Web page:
Impeaching the President: Mapping the Political Landscape in the House of Representatives

Thumbnail
Autor:
Martinez, Christopher A. - Llanos, Mariana - Tatalovich, Raymond
URI:
http://repositoriodigital.uct.cl/handle/10925/4284
Datos de publicación:
CONGRESS & THE PRESIDENCY-A JOURNAL OF CAPITAL STUDIES,Vol.,,2021
Collections
Resumen:
Our main objective is to explain why and under what conditions legislators (co)sponsor impeachment resolutions against the president of the United States. We examine the impact of political, institutional, and economic variables, suggested by presidency and impeachment scholarship, on the behavior of 2,044 legislators who were members of the House of Representatives between 1973 and 2019. To test these hypotheses, we use two-level logistic regressions and an original dataset of all presidential impeachment resolutions filed in the House during that period. Our primary findings are that impeachment resolutions against the president are driven by individual-level variables such as representatives' ideological extremity and partisanship. Our analysis also shows that the occurrence of major presidential scandals incentivizes representatives to target the chief executive. Surprisingly, we find no statistical evidence for the effects of divided government, presidential approval, and macro-economic factors. Our results suggest that representatives use impeachment resolutions both for position taking and for rendering the president accountable.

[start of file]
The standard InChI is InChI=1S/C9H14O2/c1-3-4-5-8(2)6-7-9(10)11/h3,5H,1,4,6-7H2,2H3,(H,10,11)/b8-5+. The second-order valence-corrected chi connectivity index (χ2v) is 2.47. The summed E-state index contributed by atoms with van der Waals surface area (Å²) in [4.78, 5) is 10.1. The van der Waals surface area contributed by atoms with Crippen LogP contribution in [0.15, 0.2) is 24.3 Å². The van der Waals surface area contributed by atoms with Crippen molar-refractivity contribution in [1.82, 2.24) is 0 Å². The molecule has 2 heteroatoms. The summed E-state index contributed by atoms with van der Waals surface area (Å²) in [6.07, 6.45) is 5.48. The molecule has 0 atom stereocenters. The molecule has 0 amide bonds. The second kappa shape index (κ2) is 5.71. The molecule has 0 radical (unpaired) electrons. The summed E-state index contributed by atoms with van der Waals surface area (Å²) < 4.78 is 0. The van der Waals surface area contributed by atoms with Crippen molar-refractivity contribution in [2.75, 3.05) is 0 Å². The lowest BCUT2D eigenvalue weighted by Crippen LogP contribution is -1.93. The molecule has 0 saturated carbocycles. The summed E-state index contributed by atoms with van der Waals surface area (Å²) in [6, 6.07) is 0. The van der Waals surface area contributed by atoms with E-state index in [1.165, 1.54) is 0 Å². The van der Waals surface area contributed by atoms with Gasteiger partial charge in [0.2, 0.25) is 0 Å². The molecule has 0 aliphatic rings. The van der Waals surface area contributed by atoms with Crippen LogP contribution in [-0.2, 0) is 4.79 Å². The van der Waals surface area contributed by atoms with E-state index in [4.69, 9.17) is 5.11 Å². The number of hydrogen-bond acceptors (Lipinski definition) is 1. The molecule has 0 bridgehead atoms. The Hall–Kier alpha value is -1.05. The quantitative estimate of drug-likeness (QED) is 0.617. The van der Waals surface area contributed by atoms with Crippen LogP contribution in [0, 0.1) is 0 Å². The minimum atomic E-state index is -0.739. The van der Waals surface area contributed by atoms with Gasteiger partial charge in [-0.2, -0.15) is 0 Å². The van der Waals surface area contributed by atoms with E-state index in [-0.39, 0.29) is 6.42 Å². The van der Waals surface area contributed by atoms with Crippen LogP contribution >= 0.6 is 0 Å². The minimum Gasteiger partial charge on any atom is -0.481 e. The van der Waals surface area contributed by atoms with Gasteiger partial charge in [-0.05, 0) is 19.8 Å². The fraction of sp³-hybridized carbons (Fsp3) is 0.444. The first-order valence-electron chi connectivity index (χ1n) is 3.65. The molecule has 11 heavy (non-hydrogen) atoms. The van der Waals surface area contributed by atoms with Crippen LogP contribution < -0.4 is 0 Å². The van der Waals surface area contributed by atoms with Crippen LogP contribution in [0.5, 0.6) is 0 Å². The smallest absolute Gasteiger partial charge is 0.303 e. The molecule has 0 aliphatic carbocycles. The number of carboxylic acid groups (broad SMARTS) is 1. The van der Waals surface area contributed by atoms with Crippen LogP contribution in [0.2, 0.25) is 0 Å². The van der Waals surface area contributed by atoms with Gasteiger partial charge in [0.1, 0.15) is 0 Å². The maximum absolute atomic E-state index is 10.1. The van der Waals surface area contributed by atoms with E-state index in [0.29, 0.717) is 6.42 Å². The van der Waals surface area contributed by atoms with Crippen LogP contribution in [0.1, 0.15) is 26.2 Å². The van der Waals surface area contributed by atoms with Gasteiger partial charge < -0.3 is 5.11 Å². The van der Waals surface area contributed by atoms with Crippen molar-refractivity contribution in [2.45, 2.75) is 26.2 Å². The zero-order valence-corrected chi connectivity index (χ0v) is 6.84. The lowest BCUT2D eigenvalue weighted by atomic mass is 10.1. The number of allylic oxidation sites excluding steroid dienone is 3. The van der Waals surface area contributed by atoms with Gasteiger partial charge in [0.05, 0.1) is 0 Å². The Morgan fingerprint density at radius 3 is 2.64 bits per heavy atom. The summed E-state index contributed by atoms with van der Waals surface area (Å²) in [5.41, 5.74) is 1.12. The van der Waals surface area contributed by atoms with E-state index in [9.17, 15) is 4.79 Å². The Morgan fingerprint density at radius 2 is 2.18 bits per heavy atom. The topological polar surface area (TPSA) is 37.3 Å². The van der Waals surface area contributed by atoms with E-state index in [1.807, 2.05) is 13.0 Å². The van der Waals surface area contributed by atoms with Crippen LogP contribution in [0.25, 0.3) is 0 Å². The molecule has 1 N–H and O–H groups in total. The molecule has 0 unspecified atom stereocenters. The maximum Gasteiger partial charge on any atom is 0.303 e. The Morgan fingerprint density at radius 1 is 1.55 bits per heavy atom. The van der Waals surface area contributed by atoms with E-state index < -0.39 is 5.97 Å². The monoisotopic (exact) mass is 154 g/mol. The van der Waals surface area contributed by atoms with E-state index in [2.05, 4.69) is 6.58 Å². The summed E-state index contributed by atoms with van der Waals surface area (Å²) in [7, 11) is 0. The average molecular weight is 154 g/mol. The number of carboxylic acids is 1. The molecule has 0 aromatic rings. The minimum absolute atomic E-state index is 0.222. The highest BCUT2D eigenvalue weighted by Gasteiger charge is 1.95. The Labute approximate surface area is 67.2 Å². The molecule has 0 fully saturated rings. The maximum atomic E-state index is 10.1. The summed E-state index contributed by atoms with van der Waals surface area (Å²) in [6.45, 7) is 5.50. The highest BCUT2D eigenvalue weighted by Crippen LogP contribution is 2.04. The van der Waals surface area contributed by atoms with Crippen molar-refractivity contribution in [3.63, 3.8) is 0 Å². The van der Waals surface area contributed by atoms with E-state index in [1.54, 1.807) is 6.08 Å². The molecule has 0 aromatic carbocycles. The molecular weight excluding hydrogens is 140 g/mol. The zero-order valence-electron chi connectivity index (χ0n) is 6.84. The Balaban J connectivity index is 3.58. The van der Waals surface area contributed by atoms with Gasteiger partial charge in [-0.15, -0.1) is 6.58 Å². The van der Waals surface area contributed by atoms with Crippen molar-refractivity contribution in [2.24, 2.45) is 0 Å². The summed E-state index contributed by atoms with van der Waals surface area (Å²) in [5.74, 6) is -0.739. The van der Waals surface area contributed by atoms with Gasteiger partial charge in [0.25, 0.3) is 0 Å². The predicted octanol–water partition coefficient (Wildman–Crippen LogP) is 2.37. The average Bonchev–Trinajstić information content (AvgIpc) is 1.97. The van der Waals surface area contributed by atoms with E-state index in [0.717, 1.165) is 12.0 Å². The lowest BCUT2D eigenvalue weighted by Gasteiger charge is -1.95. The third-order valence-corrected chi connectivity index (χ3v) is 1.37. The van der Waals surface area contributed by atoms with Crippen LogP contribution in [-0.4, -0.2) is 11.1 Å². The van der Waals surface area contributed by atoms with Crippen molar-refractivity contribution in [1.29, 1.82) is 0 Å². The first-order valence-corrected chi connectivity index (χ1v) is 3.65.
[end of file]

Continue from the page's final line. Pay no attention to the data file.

Recursos relacionados